Recently, I’ve been giving a little extra attention to earning cash back instead of miles.
This issue (cash back vs points) came up when a reader said he was glad to know (from this post) that he could get an extra 2 Ultimate Reward miles per dollar by shopping at Staples through the Ultimate Rewards Shopping Portal. My strategy doesn’t include earning 2 miles per dollar, but using Upromise.com to earn 5% cash back.
Why Is Cash Back Getting All the Love?
1. The Actual Value of a Mile or Point
There’s about a million ways to determine how much a mile or point is worth. True, I typically can get more than 2 cents per point value out of a mile or point, but for bonus point purchases, I usually only value them at one penny each. It’s better to be conservative with my math. When the cash back amount is worth more than the miles, I’ll go with the cash back.
2. I Can Buy Points Cheaply
Consider again the strategy for buying $100 Visa Gift Cards from Staples. I can basically buy an unlimited number of points for .18 of a cent each. I’d rather get the cash and use that to buy more miles at a cheaper rate.
There are also events like the Daily Getaways (each summer) where you can buy really cheap points.
3. Points Spend Differently than Cash
This is going to be hard to explain without sounding greedy. We enjoy using our points to give to or book travel for family members. However, it’s easier to spend points than money. I.e. I might be willing to use 50,000 points so my parents can fly down to see us (or even to help us out), but I don’t know that I’d spend $500 out of my pocket for those flights. Since we spend points more freely, that makes cash a more valuable commodity.
4. The Cash Portion is Usually Short, Not the Points Portion
When we book award travel, we pay the airline taxes and fees. My most recent trip cost about $200 in taxes and fees. I had lots of miles left over, but the cash came out of my pocket. However, if I were earning cash back, I could use that cash to offset the $200 fee.
5. Travel Frequency Breaking Point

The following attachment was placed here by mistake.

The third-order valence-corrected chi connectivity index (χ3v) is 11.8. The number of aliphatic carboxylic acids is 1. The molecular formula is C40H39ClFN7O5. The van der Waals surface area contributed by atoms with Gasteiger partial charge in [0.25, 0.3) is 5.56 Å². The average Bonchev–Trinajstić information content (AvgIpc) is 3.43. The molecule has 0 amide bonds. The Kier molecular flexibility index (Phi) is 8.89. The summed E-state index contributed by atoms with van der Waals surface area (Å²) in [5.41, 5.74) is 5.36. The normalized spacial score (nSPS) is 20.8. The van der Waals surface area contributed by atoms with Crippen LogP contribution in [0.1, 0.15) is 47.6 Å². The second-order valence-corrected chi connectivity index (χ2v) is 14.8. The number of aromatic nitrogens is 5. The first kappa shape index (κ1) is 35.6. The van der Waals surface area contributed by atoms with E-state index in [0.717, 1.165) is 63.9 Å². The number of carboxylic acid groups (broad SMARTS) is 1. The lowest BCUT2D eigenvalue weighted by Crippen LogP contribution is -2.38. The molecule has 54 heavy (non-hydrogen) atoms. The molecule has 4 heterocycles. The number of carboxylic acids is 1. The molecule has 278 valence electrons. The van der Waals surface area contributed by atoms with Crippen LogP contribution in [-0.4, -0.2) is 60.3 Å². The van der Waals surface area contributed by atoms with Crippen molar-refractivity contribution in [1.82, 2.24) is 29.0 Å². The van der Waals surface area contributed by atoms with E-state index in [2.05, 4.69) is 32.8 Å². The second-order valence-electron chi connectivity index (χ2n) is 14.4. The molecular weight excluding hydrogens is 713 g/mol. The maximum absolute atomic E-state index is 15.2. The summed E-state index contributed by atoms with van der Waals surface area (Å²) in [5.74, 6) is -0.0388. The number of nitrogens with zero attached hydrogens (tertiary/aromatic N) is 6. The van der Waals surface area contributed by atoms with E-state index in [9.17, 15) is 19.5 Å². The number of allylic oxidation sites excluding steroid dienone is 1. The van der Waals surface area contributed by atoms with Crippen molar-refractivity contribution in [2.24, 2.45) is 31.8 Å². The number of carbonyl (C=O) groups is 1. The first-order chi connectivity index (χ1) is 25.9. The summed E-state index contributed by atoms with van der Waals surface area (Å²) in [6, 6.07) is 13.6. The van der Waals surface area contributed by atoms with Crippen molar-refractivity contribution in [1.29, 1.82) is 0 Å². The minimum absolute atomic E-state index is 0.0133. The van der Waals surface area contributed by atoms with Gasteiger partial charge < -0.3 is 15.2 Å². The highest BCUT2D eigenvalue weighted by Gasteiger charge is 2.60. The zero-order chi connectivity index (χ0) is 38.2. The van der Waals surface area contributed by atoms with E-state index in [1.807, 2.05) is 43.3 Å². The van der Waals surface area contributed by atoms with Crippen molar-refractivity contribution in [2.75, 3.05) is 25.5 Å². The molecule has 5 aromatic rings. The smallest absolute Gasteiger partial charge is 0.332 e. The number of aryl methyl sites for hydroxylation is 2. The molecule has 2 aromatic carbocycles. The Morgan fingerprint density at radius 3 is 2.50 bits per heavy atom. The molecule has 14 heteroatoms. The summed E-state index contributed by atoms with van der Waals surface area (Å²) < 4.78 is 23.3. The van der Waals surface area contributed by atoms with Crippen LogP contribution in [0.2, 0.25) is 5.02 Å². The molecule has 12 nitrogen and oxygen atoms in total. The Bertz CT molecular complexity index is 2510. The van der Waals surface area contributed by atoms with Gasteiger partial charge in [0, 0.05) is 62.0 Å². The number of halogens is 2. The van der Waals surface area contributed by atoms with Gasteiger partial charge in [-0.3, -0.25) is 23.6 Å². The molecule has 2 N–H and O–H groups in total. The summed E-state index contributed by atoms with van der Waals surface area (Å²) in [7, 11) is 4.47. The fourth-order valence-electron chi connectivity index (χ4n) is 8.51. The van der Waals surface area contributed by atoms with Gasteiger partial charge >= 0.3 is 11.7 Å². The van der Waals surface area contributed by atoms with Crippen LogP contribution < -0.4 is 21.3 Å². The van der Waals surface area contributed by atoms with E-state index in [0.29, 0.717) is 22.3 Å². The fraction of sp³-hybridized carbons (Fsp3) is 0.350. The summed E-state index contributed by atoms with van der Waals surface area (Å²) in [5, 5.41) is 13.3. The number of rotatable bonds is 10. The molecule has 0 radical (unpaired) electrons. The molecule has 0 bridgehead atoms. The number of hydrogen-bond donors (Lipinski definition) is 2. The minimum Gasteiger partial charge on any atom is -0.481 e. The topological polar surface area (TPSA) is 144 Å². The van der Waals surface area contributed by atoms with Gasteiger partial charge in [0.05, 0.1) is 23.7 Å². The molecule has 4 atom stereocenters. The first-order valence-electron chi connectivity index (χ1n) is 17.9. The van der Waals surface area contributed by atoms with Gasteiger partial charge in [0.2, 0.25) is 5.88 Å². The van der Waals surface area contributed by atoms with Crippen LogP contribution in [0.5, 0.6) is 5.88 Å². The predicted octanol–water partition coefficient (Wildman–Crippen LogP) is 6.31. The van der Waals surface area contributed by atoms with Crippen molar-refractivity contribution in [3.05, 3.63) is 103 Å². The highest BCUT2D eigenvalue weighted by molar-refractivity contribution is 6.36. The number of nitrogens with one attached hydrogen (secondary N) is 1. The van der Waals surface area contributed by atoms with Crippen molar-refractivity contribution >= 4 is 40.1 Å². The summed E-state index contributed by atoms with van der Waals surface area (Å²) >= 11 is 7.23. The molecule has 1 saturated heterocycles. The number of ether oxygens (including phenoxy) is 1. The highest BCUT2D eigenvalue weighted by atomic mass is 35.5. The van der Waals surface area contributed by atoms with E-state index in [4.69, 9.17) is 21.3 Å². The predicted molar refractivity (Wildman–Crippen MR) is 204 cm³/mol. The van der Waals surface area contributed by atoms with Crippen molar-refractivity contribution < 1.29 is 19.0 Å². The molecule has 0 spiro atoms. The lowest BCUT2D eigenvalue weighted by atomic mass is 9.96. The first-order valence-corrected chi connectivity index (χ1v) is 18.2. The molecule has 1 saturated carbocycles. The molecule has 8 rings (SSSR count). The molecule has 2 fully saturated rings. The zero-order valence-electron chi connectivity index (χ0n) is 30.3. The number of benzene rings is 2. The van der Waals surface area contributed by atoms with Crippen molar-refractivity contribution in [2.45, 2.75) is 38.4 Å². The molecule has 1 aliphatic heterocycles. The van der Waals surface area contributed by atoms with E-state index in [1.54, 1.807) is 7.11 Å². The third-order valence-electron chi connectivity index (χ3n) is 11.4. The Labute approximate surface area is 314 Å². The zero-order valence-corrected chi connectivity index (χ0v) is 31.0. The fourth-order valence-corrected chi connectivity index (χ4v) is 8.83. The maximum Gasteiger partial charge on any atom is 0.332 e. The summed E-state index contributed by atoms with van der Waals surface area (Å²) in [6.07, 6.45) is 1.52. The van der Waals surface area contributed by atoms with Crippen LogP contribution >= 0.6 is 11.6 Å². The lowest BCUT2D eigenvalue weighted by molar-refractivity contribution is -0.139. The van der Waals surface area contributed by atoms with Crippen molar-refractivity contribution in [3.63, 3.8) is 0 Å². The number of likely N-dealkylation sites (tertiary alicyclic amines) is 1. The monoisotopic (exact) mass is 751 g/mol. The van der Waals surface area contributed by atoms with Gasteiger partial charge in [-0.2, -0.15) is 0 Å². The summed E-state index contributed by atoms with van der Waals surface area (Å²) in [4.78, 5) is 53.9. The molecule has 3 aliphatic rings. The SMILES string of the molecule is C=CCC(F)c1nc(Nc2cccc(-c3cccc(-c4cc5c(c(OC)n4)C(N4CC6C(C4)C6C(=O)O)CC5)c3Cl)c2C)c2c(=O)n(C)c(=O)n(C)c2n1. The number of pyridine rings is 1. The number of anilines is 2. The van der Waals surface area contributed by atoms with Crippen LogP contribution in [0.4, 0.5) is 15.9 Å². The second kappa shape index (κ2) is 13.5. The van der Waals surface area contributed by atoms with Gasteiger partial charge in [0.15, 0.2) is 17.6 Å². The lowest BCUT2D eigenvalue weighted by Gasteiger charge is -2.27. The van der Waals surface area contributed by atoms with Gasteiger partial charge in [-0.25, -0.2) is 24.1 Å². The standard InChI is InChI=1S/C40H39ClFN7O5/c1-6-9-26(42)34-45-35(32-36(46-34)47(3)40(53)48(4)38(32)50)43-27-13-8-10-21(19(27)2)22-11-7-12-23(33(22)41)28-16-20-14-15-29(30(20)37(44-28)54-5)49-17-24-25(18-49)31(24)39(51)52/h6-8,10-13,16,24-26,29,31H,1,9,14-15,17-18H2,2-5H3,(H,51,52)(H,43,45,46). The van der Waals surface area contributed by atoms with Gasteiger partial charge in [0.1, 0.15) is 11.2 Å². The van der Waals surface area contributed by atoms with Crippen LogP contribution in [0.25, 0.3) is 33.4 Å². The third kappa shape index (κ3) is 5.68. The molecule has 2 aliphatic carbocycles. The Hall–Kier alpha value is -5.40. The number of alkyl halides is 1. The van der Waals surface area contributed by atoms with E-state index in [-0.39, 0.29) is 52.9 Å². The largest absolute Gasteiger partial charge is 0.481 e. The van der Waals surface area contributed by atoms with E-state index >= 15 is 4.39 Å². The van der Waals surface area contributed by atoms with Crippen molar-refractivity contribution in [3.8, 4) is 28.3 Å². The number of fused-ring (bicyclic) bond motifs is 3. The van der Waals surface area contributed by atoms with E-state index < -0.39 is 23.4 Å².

Since I once again live in a normal world where I get four weeks vacation, I’m not going to be taking dozens of trips a year. As such, the miles I can earn through credit card sign up bonuses are enough to keep me traveling as frequently as I’m able. As such, I’d rather earn cash back instead of miles on certain purchases.
6. The Barclay Arrival Factor
A few months ago I got the Barclay Arrival World MasterCard. Since then I’ve put over $10,000 worth of spending on the card. Essentially, the card gives 2.2% cash back when you use the points for travel.
To make matters even better, Barclay has its own shopping portal called “RewardsBoost”. Through the award’s boost portal, you can buy American Express Gift Cards and get a 4% bonus.
Earlier this month, I bought a $3,000 card for $3,008.95 (with shipping and free purchase fee code). I was awarded 11,984 points (not sure why $2996.05 is the eligible expense, but I’m guessing it still subtracts the purchase price of the card). Since I used my Barclay Arrival Card, I also received 6,018 points for the card. Thus, the total earning was 18,002 points for buying a $3,000 AMEX gift card. Those points are worth $198 when redeemed for travel ($180 travel reimbursement for those points, plus an extra 1,800 points worth $18 rebate).
When buying a gift card that I can use anywhere (like paying my taxes) and I’m getting 6.6% cash back, it’s hard to justify using a credit card that gives 1 mile per point.
My Cash Back Strategy:
If shopping through an award earning portal, if the payout is the same (3 miles or 3% back), I’ll choose cash back. When making a purchase, if I can use my Barclay card indirectly through an American Express gift card, then that’s what I’ll do. Of course, the goal is still free travel, I’m just finding a cheaper way to travel.